By Jessica Mathews /

A potential water and sewer rate increase was discussed during the Fenton City Council’s virtual meeting on Monday night.

A comprehensive rate study was completed and presented to Council, which showed an increase is necessary to keep up with current operating and capital expenditures. It was stated the average customer uses between 13,000 and 15,000 gallons of water per quarter. The proposed increase based on the study was $42.70 per quarter or 19%, which would be around $14 a month. It was stated they were able to offset a lot of the increase from water on the sewer side. The next bill goes out in April but to be reflected on the next quarterly billing cycle, it was stated that an increase would need to be approved prior to that April bill to start charging the new rates or face being in the same situation. It was further added that nothing is set in stone though and Council could wait until July. There hasn’t been any rate increase since 2009 and guidance was sought from Council how to proceed.

Councilman Sean Sage commented that his biggest concern is the duration between evaluations and the level of impact as a result and Council needs to figure out some kind of plan going forward with less impact – adding people haven’t planned for this kind of increase.

Mayor Pro-Tem Patricia Lockwood commented that timing is everything and she thinks people do value the water system more than ever but feels they would respond a bit more favorably if had a little more notice and a better understanding of why.

Others on Council seemed to agree that a plan to ram up to the recommend increase was needed and perhaps not everyone realized how large the hit would be. Some felt it would be wise to spend some time educating residents and businesses about state rules and mandates for costs related to replacing lead and copper pipes, saying the more educated people are the less the blowback.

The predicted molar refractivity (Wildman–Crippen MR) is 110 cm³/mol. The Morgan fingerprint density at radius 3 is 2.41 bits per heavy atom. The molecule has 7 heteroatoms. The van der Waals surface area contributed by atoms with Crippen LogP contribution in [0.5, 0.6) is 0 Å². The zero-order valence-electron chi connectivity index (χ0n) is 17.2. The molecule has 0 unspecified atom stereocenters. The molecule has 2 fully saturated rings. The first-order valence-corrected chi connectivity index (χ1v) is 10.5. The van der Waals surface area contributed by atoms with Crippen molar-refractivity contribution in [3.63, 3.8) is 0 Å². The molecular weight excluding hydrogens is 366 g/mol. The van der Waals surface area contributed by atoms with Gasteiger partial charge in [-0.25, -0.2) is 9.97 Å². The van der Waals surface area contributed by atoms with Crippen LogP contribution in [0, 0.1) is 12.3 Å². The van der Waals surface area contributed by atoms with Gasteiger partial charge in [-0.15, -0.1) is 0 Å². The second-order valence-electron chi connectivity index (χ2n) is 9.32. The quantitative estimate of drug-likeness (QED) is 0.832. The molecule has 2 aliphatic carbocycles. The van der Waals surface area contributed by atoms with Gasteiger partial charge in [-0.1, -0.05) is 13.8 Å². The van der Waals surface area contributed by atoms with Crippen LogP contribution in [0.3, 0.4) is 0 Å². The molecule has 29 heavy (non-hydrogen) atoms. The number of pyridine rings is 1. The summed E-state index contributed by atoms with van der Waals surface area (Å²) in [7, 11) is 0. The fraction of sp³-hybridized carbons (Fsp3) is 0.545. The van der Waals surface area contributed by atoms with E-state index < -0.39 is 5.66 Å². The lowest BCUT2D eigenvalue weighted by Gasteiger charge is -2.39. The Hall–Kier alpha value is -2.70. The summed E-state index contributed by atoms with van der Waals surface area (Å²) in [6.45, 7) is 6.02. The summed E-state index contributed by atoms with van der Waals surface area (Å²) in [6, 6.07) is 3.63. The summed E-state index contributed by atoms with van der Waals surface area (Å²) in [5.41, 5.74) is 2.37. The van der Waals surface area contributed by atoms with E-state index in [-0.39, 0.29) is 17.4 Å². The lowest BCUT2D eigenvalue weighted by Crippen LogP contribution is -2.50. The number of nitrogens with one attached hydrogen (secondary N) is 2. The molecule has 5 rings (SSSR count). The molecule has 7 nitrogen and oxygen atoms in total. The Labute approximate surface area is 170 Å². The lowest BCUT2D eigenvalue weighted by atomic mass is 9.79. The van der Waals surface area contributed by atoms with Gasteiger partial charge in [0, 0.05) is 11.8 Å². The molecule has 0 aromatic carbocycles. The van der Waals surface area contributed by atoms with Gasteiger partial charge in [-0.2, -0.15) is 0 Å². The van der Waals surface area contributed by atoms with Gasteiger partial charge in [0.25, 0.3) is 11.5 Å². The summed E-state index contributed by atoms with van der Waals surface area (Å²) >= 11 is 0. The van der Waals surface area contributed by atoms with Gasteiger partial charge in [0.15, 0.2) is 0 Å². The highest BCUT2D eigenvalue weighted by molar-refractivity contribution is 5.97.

City Manager Lynn Markland told Council the City has done a lot of things over the years to save costs but new mandates keep coming down from the EPA and the state, which keep driving up costs and Council and the public needs to understand that. He stated the City also needs to take care of critical infrastructure to prevent future disasters. Markland said the problem is that a lot program and requirements that state has put on municipalities and communities have just started to come up. He said they have made some adjustments over the last eleven years, noting as the sewer plant and bonds were paid off, they made some shifts over to water to lighten the sewer payment and thinks staff deserves some credit.

The City’s financial consultant will be back before Council at the April work session to further discuss the rate study and different options.